There is never a wrong time to compose an obituary

Life Lessons from Obituaries. When I was in my early 20s and working as a communications assistant at a veterans’ hospital, I began reading obituaries as a hobby. I was mesmerized by the lives and experiences of our patients, and when they passed away, I was struck by how deeply I felt the loss of each of these unique individuals. I looked up their obituaries to find out more information on the memorial service that was held in their honor. I’d find myself getting caught in their life narrative, penning additional information in the margins as I felt delighted when their spirit was captured on paper. A practice that has now been going on for close to thirty years was started in this manner.

During the early phases of the pandemic, I couldn’t help but make the observation that the amount of space in The Globe and Mail allocated to obituaries about doubled. It wasn’t only the fact that more individuals were passing away, but that was also the case. However, the length of each component increased as well. These notices had become both an obituary and a eulogy at a time when very few people were able to get together in person to celebrate a life that had been well-lived.

Despite this, a lot of people don’t put their loved ones’ passing into an obituary when they die. Some people put off the difficult chore for such a long time that it is eventually abandoned because there is no impending deadline for a memorial ceremony and there is no requirement to discuss the specifics of the service. Disclaimers about the paralyzing sadness that prevents them from even picking up a pen are peppered throughout the emails that bereaved family members send to me while they are in mourning for a loved one. Or, the required conversations that are too awkward to have — with blended families, remarriage, or loved ones who have drifted away from the family – make an already challenging assignment even more challenging. This can make an already tough task even more difficult.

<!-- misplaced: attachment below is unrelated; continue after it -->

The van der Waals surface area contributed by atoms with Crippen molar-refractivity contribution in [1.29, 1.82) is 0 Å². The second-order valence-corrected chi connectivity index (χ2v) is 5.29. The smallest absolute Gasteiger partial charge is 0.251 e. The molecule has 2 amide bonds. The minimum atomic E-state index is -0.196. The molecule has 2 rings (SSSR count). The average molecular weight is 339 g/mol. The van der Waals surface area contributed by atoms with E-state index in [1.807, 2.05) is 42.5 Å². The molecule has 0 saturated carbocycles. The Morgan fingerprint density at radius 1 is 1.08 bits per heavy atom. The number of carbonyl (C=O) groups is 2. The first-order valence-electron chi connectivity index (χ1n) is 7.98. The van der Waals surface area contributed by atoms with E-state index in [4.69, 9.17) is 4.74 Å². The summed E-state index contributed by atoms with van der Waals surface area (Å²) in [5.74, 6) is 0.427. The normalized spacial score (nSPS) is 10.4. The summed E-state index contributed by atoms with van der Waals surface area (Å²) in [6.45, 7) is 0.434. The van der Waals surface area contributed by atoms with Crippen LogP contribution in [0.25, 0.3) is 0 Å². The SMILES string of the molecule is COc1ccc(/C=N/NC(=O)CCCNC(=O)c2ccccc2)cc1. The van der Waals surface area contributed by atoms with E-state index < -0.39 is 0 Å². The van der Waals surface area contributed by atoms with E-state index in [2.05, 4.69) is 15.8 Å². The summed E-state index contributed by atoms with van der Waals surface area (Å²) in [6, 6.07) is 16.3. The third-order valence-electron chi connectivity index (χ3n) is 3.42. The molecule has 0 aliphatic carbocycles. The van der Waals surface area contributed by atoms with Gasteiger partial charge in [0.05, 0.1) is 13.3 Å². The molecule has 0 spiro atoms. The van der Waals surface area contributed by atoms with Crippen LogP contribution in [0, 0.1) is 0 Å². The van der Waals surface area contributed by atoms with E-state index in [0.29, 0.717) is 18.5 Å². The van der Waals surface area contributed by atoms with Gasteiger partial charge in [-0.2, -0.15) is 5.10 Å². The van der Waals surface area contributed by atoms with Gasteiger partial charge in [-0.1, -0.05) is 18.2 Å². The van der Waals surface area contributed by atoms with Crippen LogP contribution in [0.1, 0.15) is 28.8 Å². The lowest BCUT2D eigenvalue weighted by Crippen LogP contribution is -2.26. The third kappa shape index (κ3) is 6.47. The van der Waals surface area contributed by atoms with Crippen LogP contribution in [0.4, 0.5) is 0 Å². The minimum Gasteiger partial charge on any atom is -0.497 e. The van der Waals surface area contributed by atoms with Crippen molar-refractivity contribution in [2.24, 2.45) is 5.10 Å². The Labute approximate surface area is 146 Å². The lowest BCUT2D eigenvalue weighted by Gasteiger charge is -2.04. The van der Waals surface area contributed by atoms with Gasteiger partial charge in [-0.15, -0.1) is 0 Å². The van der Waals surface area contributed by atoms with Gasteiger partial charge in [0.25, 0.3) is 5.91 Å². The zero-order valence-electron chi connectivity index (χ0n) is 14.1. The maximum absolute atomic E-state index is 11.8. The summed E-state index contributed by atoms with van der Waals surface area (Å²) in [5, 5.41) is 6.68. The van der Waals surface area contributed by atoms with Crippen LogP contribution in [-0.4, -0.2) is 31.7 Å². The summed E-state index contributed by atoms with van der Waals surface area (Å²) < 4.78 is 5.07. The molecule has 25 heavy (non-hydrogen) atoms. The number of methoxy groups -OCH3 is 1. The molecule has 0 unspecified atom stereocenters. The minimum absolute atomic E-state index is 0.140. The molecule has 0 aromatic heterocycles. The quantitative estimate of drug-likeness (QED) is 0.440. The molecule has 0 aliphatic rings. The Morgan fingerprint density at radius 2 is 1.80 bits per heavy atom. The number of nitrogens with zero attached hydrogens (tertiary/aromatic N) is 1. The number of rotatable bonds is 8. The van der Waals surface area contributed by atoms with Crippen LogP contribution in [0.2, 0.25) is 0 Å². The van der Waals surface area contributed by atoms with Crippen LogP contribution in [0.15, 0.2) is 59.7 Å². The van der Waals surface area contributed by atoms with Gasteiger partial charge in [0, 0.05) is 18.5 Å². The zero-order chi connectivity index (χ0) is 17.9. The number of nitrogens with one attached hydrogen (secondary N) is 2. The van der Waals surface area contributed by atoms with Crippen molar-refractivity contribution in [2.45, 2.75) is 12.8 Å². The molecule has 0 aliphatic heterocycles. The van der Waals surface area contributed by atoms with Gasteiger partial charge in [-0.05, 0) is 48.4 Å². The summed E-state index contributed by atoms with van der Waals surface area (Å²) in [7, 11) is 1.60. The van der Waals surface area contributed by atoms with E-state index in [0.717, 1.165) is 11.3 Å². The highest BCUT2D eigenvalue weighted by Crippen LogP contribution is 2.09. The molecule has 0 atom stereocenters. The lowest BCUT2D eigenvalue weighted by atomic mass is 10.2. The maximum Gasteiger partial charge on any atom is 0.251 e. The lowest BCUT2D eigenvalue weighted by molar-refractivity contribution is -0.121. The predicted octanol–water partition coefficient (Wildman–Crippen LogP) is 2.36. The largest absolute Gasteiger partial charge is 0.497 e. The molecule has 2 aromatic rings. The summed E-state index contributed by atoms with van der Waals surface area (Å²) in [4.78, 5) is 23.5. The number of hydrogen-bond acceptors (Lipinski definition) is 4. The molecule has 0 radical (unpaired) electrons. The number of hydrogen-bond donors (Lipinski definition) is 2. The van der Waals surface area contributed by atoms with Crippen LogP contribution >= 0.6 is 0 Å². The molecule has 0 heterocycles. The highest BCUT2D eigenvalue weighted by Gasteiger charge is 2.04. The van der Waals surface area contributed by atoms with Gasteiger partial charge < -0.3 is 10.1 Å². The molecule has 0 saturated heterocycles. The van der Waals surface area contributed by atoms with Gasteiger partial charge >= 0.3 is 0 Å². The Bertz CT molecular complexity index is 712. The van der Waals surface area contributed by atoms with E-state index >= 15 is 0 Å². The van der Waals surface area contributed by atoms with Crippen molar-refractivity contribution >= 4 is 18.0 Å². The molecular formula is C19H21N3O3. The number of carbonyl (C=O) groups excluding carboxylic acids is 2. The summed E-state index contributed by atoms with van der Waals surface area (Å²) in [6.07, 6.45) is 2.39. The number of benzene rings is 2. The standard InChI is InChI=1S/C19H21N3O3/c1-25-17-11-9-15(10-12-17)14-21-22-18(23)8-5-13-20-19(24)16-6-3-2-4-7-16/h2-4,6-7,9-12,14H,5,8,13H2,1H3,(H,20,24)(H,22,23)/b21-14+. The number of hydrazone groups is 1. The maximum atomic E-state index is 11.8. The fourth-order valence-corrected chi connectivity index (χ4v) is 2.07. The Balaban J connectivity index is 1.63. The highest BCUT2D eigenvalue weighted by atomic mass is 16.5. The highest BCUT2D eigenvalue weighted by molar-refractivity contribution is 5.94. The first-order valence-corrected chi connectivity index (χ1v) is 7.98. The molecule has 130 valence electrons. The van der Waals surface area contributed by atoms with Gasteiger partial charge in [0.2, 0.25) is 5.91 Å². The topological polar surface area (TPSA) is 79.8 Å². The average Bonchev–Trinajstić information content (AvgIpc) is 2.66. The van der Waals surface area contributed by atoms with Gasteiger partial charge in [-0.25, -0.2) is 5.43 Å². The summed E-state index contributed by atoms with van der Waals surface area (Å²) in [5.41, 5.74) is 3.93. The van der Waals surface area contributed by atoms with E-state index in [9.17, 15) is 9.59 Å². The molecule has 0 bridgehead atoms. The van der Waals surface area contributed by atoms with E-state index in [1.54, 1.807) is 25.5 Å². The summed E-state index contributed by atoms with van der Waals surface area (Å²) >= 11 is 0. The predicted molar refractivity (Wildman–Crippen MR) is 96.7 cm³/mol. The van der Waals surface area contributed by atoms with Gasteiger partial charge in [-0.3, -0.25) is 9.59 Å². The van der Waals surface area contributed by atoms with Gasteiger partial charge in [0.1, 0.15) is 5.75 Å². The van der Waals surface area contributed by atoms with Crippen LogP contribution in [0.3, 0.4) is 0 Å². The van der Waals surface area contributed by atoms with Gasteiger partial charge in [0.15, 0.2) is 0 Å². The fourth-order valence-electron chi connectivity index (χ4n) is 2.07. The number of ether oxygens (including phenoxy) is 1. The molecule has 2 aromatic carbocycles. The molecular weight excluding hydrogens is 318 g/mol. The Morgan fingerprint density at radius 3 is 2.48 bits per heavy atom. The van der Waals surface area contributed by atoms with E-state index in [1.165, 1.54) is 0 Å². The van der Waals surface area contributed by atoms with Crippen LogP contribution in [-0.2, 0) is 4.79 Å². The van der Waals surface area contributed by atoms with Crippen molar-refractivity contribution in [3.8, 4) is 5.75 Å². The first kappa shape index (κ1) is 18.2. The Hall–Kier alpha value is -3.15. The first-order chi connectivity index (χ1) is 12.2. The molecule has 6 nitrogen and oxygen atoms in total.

My reply is usually the same: “It’s never too late to write the obituary,” even if the question is asked multiple times. People who are looking for alternatives to writing an obituary in the days after a death may want to consider placing an obituary on the one-year anniversary of the passing of their loved one, on the next birthday that their loved one was to celebrate, on a wedding anniversary, or in the month that their loved one’s preferred flower bloomed. These are some of the suggestions that I have. There is never an inappropriate moment.

For the recent book I wrote on the life lessons I’ve gained from reading obituaries for the past three decades, I got in touch with more than one hundred people to ask for permission to excerpt a notice they had written. This excerpt would be included in the book. The significance of the act of writing the tribute as part of the bereavement process was a theme that emerged repeatedly from the individuals who contributed to the obituary.

On the occasion of one year since her father’s passing, Tanya Miniely wrote an obituary in his honor and published it. Her family was able to commit more time to remembering him as a father and grandfather before the years that they spent providing care for him by going back over his life narrative before he entered the terminal stages of dementia.


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